• Agricultural Import Tariff Reduction: I'm actually all for this one philosophically. Tariffs on agriculture make food more expensive for Canadians and directly contribute to the starvation of the third world. Having said all that, a party without a whole bunch of rural seats outside of Atlantic Canada would be raked over the coals if it went after farmers. A Tory majority government is probably the only way this could even theoretically happen.
  • Flat Tax and Guaranteed Income: While this would be consistent with the LPC's history of being simultaneously right wing and left wing, I can't bring these two ideas together philosophically. More importantly, they're both bad ideas. In order to avoid bankrupting the government any flat tax would have to be imposed at a higher level than that of the lowest tax bracket. That means higher taxes for Canada's poor. Guaranteed income would help the poor but it is fundamentally inflationary and doesn't really encourage people to get a job.
  • CPP Privatization: Wait, so the LPC is supposed to take policy advice from George W. Bush? CPP is by all accounts in decent shape, especially relative to similar programs in other countries. If it ain't broke, don't fix it.
  • Carbon Tax: Um. NO! You can go through my archives and find my arguments about why I don't think it's great environmental policy. More importantly, if the point of all this is political revival, we know it's a dud politically.

Thursday, April 01, 2010

Tories Propose Major Government Expansion

Okay, so maybe that's a little unfair. Still, it's an interesting idea being proposed by the Minister of State for Democratic Reform. I criticized the Tories the last time they tried to change the way the house is distributed because they were essentially going to screw Ontario. They have seen the error of their ways with the new bill and Ontario will get a fair shake. However, the bill will see the House of Commons grow substantially with no end in sight. The major change here is switching out the old formula for determining how many seats a province gets with a new set maximum number of 108,000 people per riding. The difference is that by the time the new census is worked through (probably 2013) the house would add 23 seats more than it would have under the current system. The strange thing is that the arbitrary 108,000 number is significantly higher than the roughly 104,000 people per riding in Québec which was the benchmark of the old Tory bill.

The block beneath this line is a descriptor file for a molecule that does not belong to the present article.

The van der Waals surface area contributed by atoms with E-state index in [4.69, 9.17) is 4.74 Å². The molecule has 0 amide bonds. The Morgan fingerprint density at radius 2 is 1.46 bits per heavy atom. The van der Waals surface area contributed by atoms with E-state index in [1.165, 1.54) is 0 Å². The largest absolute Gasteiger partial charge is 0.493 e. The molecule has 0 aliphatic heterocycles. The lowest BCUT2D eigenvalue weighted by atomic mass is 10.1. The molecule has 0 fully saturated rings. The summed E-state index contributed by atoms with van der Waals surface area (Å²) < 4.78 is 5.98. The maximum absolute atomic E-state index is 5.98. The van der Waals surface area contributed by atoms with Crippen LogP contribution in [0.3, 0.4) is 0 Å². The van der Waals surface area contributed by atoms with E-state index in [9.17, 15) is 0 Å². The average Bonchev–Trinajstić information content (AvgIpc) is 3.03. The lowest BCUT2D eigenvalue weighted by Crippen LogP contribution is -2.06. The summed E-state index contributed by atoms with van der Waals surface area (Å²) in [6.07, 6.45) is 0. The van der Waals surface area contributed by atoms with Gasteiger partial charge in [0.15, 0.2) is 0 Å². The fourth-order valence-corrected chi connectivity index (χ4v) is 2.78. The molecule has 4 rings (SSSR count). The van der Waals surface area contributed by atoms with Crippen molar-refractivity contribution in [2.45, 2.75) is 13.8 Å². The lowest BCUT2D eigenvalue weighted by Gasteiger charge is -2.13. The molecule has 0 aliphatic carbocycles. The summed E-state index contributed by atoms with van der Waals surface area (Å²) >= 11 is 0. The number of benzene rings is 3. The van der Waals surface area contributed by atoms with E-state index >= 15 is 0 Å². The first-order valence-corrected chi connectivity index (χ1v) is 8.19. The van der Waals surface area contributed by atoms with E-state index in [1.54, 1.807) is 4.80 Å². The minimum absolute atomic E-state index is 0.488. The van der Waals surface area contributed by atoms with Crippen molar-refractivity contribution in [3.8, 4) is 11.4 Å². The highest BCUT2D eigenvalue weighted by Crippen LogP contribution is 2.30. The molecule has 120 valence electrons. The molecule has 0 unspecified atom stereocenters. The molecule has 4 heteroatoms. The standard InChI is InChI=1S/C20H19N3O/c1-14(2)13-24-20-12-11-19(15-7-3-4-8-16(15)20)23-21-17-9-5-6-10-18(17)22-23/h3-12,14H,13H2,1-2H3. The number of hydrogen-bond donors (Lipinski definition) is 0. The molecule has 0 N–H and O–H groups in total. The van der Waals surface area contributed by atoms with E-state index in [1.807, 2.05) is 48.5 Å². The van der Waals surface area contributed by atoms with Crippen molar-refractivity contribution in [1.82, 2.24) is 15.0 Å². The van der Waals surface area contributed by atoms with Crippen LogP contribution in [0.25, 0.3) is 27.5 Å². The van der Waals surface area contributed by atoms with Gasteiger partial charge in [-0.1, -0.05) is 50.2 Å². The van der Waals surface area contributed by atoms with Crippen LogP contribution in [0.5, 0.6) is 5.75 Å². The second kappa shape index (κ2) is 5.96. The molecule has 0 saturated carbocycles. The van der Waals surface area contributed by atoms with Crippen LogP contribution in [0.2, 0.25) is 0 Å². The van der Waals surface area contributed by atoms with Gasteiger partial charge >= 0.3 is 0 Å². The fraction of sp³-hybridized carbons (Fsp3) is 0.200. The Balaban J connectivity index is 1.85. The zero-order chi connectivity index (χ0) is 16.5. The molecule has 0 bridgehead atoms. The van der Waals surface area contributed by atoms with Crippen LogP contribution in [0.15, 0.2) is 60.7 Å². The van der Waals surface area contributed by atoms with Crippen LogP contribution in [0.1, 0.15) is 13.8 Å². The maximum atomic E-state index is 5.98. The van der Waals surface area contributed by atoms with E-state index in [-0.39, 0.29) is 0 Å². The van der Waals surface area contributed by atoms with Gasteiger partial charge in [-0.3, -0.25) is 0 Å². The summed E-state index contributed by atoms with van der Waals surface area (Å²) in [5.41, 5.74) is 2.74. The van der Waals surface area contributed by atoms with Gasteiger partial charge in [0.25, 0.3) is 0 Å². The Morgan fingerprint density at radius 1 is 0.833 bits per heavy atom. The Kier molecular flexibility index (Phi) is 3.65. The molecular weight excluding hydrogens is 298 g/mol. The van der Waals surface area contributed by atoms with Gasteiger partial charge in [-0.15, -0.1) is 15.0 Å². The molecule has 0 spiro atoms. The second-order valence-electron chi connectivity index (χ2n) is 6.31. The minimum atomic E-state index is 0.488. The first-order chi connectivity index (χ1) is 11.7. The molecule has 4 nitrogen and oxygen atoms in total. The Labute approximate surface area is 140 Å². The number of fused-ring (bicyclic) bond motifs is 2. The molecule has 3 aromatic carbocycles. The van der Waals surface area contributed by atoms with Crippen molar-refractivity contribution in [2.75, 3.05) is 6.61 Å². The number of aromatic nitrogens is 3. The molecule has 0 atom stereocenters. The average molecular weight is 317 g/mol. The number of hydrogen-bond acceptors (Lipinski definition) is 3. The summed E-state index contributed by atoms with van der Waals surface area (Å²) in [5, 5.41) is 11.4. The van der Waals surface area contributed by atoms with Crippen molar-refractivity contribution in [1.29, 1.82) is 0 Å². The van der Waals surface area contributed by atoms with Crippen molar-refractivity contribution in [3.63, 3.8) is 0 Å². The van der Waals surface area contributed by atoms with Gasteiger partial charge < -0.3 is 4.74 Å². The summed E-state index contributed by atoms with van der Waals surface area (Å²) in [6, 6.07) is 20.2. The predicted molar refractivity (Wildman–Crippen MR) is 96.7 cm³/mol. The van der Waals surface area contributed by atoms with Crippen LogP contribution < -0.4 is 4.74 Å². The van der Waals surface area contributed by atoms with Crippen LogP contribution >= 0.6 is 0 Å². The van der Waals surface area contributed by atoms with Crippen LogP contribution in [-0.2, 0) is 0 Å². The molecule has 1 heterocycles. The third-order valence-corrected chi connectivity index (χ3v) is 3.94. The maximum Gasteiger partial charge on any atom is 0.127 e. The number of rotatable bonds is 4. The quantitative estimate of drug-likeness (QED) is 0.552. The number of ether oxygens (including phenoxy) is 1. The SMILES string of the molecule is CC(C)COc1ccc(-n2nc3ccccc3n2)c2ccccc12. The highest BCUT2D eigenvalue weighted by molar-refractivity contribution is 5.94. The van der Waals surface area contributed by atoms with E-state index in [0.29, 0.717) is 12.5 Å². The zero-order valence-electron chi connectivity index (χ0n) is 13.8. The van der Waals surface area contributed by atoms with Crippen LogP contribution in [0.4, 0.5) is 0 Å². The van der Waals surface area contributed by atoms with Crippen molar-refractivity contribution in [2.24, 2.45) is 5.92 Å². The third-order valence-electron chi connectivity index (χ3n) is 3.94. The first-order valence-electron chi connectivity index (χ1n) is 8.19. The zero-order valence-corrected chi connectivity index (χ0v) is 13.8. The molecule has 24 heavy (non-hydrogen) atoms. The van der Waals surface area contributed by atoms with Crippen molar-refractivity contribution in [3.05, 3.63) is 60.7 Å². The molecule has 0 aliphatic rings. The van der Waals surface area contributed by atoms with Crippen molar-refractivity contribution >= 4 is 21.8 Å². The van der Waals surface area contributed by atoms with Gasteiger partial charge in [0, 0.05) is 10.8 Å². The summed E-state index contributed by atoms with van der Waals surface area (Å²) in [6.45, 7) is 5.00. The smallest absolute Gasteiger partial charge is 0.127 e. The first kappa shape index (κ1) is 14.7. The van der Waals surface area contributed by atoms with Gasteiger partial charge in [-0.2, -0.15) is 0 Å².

It's still a lot of new seats and it does not bode particularly well for keeping the House in some sort of check going forward. To give you an idea, Ontario has grown at a rate of basically one whole seat per year over the past five years. If current growth rates hold, Québec may be entitled to 76 or 77 seats come the 2021 census. You could theoretically raise the 108,000 ceiling in the future to try to check the growth but that would in essence create the same problem that you had before whereby fast growing provinces are curbed while slower growing provinces hold on to their seats based on the constitutional provision that provinces aren't allowed to lose seats. It would be really nice if we could figure out a way to get rep by pop without having to constantly wedge seats into the House of Commons.